Those looking for legal analysis should read no further. The following is a cry from the heart.
The respondent’s personal nightmare began the year after her marriage. For the next 15 years, she was subjected to relentless physical, sexual, and emotional abuse.
It is most apt that Donald Trump became president by beating a woman. His campaign historically provoked millions to march in angry protest of his denigration of women on his first full day in office.
“The violence inflicted on [her] took many forms. Her husband beat her repeatedly, bashing her against the wall and kicking her, including while she was pregnant. He raped her on countless occasions.”
On Monday, Trump’s Attorney General announced that women who are victims of domestic violence should no longer be deemed to merit protection from our government in the form of political asylum.
Sessions’ action was shockingly tone deaf. As the wonderful Rebecca Solnit wrote in her 2013 essay "The Longest War:" "We have an abundance of rape and violence against women in this country and on this Earth, though it's almost never treated as a civil rights or human rights issue, or a crisis, or even a pattern. Violence doesn't have a race, a class, a religion, or a nationality, but it does have a gender." The year after Solnit wrote those words, our Department of Justice took a step in the right direction. In recognizing domestic violence as a basis for asylum, our government was finally recognizing such gender-based abuse as a human rights issue, at least in the limited forum of immigration law.
“He also frequently threatened to kill her, at times holding a knife to her neck, and at other times brandishing a gun or, while she was pregnant, threatening to hang her from the ceiling by a rope.” The above were supported by sworn statements provided by the respondents’ neighbors.
It is only very recently that our society has begun to hold accountable those who commit gender-based abuses against women. #MeToo is a true civil rights movement, one that is so very long overdue. In opposing such movement, Jeff Sessions is casting himself as a modern day George Wallace. It bears repeating that no one, no one, was challenging the settled precedent that victims of domestic violence may be granted asylum as members of a particular social group. When the precedent case was before the Board of Immigration Appeals, the Department of Homeland Security, i.e. the enforcement agency prosecuting the case, filed a brief in which it conceded that the group consisting of “married women in Guatemala who are unable to leave their relationship” satisfied all of the legal criteria, and was therefore a proper particular social group under the law. No one has appealed or challenged that determination in the four years since. Who is Jeff Sessions, who has never practiced immigration law in his life, to just toss out such determination because he and only he disagrees?
The respondent’s “husband controlled, humiliated, and isolated her from others. He insulted her ‘constantly,’ calling her a ‘slut’ or ‘dog.’ He did not want her to work outside the house and believed ‘a woman’s place was in the home like a servant.’ When he came home in the middle of the night, he forced her out of bed to serve him food, saying things like ‘Bitch, feed me.”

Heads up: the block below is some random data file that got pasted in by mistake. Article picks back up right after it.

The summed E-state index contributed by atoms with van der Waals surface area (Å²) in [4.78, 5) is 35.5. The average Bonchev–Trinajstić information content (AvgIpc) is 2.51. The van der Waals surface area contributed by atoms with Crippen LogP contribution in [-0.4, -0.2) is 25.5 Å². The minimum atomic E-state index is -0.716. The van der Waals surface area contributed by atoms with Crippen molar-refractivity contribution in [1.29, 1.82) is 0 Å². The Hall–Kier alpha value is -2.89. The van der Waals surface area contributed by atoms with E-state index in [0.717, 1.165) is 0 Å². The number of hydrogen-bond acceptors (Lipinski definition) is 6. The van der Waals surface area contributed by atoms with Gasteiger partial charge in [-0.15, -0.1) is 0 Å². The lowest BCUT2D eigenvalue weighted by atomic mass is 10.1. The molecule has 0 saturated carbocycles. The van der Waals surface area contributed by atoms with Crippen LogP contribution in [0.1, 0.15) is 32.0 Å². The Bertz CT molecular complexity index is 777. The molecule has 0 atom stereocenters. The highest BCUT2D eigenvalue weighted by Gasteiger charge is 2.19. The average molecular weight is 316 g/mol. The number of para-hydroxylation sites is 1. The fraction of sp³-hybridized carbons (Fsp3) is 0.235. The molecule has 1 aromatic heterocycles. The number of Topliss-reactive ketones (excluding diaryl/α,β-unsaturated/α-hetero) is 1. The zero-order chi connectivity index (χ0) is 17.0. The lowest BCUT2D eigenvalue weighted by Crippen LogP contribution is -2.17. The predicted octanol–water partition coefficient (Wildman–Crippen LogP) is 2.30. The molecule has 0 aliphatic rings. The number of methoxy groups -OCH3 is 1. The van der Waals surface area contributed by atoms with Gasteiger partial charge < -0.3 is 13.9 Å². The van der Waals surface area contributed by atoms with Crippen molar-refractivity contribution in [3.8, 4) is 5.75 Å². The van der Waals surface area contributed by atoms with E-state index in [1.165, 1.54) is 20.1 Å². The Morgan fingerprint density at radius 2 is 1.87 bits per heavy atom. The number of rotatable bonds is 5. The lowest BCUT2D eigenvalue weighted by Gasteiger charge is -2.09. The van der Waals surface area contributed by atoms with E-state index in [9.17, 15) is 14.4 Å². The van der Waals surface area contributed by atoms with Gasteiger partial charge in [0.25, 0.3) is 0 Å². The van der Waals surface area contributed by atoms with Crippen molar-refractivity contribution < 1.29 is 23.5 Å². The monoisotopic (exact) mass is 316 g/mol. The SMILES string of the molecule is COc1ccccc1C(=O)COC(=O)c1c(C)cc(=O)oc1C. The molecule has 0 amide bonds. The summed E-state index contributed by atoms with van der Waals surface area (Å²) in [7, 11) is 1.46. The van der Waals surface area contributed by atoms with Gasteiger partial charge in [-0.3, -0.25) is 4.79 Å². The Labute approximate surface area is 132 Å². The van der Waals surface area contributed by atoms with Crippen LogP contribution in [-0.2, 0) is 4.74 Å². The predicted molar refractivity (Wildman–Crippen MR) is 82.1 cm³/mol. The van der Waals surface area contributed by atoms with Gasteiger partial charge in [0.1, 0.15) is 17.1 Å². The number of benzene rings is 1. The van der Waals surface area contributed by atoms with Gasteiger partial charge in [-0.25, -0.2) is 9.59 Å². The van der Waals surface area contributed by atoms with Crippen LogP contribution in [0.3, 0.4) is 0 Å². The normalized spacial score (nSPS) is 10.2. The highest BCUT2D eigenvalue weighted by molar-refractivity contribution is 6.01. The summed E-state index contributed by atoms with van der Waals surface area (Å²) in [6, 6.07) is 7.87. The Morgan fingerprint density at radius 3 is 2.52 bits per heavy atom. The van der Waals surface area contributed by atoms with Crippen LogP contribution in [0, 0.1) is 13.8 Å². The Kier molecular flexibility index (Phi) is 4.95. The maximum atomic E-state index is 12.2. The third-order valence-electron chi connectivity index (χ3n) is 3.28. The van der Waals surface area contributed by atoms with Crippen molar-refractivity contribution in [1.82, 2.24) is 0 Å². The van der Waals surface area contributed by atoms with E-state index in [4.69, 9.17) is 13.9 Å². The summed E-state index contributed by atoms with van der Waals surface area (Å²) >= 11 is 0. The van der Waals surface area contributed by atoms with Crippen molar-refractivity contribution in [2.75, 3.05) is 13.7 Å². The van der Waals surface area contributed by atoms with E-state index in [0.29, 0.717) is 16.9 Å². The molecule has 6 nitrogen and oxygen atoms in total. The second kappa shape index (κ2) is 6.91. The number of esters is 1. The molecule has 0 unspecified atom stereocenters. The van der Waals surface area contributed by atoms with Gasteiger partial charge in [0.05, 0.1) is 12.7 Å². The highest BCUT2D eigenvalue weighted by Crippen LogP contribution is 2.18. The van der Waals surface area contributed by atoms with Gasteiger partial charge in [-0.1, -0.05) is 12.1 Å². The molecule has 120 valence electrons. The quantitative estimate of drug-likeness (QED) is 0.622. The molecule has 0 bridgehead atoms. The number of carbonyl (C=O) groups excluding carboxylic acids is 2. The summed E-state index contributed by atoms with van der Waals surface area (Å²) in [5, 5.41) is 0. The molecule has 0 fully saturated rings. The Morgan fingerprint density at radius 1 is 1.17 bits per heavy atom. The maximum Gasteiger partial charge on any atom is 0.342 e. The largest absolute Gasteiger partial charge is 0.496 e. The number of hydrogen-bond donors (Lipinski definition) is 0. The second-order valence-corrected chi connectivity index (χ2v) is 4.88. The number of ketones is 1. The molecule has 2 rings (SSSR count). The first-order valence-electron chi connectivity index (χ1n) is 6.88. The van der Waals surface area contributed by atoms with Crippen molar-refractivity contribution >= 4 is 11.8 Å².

Like Wallace before him, who in 1963 stood in front of the door of the University of Alabama trying in vain to block the entry of four black students, Sessions is trying to block a national movement whose time has come. As with Wallace and the Civil Rights Movement, justice will eventually prevail. But now as then, people deserving of his protection will die in the interim.
“Although [her] husband frequently slept with other women, he falsely accused her of infidelity, at times removing her undergarments to inspect her genitals. He also beat their children in front of her, causing her serious psychological damage.”
The AG’s decision was intentionally released during the first day of the Immigration Judges’ Training Conference. There have been ideological-based appointments of immigration judges under both the Trump and Bush administrations. Several persons present at the conference reported that when the decision was announced, some immigration judges cheered. It was definitely a minority; the majority of immigration judges are very decent, caring people. But it was more than a few; one of my sources described it as “many,” another as “a noteworthy minority.”
Think about that: some federally appointed immigration judges cheered the fact that women who had been violently raped and beaten in their country can no longer find refuge here, and will be sent back to face more violence, and possibly death. Will there be any consequences for their actions? Were the many outstanding immigration judges who have been proud to grant such cases in the past, who were saddened and sickened by this decision, able to openly jeer or weep or curse this decision? Or would that have been viewed as dangerous?
The respondent “believes her life will be in danger” if returned to her country, “where her ex-husband, supported by his police officer brother, has vowed to kill her. She does not believe there is anywhere” in her country “she could find safety.
Victims of domestic violence will continue to file applications for asylum. They will argue before immigration judges that their claims meet the legal criteria even under the AG’s recent decision. Unfortunately, some of those applicants will have their cases heard by immigration judges who, when they heard that the woman whose claim was described in the italicized sections was denied asylum by Jeff Sessions, and will now likely be deported to suffer more such abuse or death, cheered.
The sections in italics are the facts of the asylum-seeker in Matter of A-B-, (including quotes from her appeal brief) who was denied asylum on Monday by Jeff Sessions.
Copyright 2018 Jeffrey S. Chase. All rights reserved.